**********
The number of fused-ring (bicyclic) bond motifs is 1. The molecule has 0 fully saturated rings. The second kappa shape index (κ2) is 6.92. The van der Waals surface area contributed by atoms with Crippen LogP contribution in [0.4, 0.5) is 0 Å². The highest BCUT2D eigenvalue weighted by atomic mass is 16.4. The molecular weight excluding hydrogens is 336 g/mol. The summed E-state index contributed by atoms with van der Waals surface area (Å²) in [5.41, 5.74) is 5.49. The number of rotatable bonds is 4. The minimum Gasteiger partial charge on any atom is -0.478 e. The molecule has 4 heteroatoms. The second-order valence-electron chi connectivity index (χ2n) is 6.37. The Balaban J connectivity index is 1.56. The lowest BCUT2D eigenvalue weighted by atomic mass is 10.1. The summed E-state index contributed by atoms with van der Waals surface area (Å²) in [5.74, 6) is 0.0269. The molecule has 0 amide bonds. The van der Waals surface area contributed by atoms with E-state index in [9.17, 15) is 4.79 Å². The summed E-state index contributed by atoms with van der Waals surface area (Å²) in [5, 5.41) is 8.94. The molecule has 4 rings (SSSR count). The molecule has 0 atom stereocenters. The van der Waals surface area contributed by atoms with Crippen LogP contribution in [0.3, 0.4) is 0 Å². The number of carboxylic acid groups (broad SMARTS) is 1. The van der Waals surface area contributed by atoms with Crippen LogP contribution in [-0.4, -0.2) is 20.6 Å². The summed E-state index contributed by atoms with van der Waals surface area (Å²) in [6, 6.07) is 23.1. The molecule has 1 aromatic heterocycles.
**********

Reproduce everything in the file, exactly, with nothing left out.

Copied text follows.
The number of fused-ring (bicyclic) bond motifs is 1. The molecule has 0 fully saturated rings. The second kappa shape index (κ2) is 6.92. The van der Waals surface area contributed by atoms with Crippen LogP contribution in [0.4, 0.5) is 0 Å². The highest BCUT2D eigenvalue weighted by atomic mass is 16.4. The molecular weight excluding hydrogens is 336 g/mol. The summed E-state index contributed by atoms with van der Waals surface area (Å²) in [5.41, 5.74) is 5.49. The number of rotatable bonds is 4. The minimum Gasteiger partial charge on any atom is -0.478 e. The molecule has 4 heteroatoms. The second-order valence-electron chi connectivity index (χ2n) is 6.37. The Balaban J connectivity index is 1.56. The lowest BCUT2D eigenvalue weighted by atomic mass is 10.1. The summed E-state index contributed by atoms with van der Waals surface area (Å²) in [5.74, 6) is 0.0269. The molecule has 0 amide bonds. The van der Waals surface area contributed by atoms with E-state index in [9.17, 15) is 4.79 Å². The summed E-state index contributed by atoms with van der Waals surface area (Å²) in [5, 5.41) is 8.94. The molecule has 4 rings (SSSR count). The molecule has 0 atom stereocenters. The van der Waals surface area contributed by atoms with Crippen LogP contribution in [0.3, 0.4) is 0 Å². The number of carboxylic acid groups (broad SMARTS) is 1. The van der Waals surface area contributed by atoms with Crippen LogP contribution in [-0.4, -0.2) is 20.6 Å². The summed E-state index contributed by atoms with van der Waals surface area (Å²) in [6, 6.07) is 23.1. The molecule has 1 aromatic heterocycles.